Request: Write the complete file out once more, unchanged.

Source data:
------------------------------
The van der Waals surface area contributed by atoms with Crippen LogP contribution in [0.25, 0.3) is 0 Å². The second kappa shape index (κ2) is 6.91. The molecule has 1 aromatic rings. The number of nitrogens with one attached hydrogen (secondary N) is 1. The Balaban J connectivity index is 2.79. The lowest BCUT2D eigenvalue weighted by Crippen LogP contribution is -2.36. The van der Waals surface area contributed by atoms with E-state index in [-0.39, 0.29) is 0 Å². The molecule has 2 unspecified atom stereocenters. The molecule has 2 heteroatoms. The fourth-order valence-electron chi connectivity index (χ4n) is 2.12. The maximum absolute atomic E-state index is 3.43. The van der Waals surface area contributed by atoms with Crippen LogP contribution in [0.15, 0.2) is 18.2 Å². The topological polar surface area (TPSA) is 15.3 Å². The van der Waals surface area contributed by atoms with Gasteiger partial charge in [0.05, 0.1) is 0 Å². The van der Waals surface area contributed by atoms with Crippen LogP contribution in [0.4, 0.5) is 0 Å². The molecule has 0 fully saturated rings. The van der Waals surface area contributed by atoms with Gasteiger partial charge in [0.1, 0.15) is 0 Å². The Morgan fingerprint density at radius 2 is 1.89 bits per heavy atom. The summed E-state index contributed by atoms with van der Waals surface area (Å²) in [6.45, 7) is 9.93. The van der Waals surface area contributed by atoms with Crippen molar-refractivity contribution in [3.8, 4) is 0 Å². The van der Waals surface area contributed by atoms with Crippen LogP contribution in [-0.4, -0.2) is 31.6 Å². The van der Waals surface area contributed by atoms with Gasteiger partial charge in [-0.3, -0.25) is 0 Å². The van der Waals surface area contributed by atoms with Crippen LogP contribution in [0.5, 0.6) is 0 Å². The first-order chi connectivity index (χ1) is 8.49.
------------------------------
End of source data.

The van der Waals surface area contributed by atoms with Crippen LogP contribution in [0.25, 0.3) is 0 Å². The second kappa shape index (κ2) is 6.91. The molecule has 1 aromatic rings. The number of nitrogens with one attached hydrogen (secondary N) is 1. The Balaban J connectivity index is 2.79. The lowest BCUT2D eigenvalue weighted by Crippen LogP contribution is -2.36. The van der Waals surface area contributed by atoms with E-state index in [-0.39, 0.29) is 0 Å². The molecule has 2 unspecified atom stereocenters. The molecule has 2 heteroatoms. The fourth-order valence-electron chi connectivity index (χ4n) is 2.12. The maximum absolute atomic E-state index is 3.43. The van der Waals surface area contributed by atoms with Crippen LogP contribution in [0.15, 0.2) is 18.2 Å². The topological polar surface area (TPSA) is 15.3 Å². The van der Waals surface area contributed by atoms with Gasteiger partial charge in [0.05, 0.1) is 0 Å². The van der Waals surface area contributed by atoms with Crippen LogP contribution in [0.4, 0.5) is 0 Å². The molecule has 0 fully saturated rings. The van der Waals surface area contributed by atoms with Gasteiger partial charge in [0.1, 0.15) is 0 Å². The Morgan fingerprint density at radius 2 is 1.89 bits per heavy atom. The summed E-state index contributed by atoms with van der Waals surface area (Å²) in [6.45, 7) is 9.93. The van der Waals surface area contributed by atoms with Crippen molar-refractivity contribution in [3.8, 4) is 0 Å². The van der Waals surface area contributed by atoms with Crippen LogP contribution in [-0.4, -0.2) is 31.6 Å². The van der Waals surface area contributed by atoms with Gasteiger partial charge in [-0.3, -0.25) is 0 Å². The van der Waals surface area contributed by atoms with Crippen LogP contribution in [0.5, 0.6) is 0 Å². The first-order chi connectivity index (χ1) is 8.49.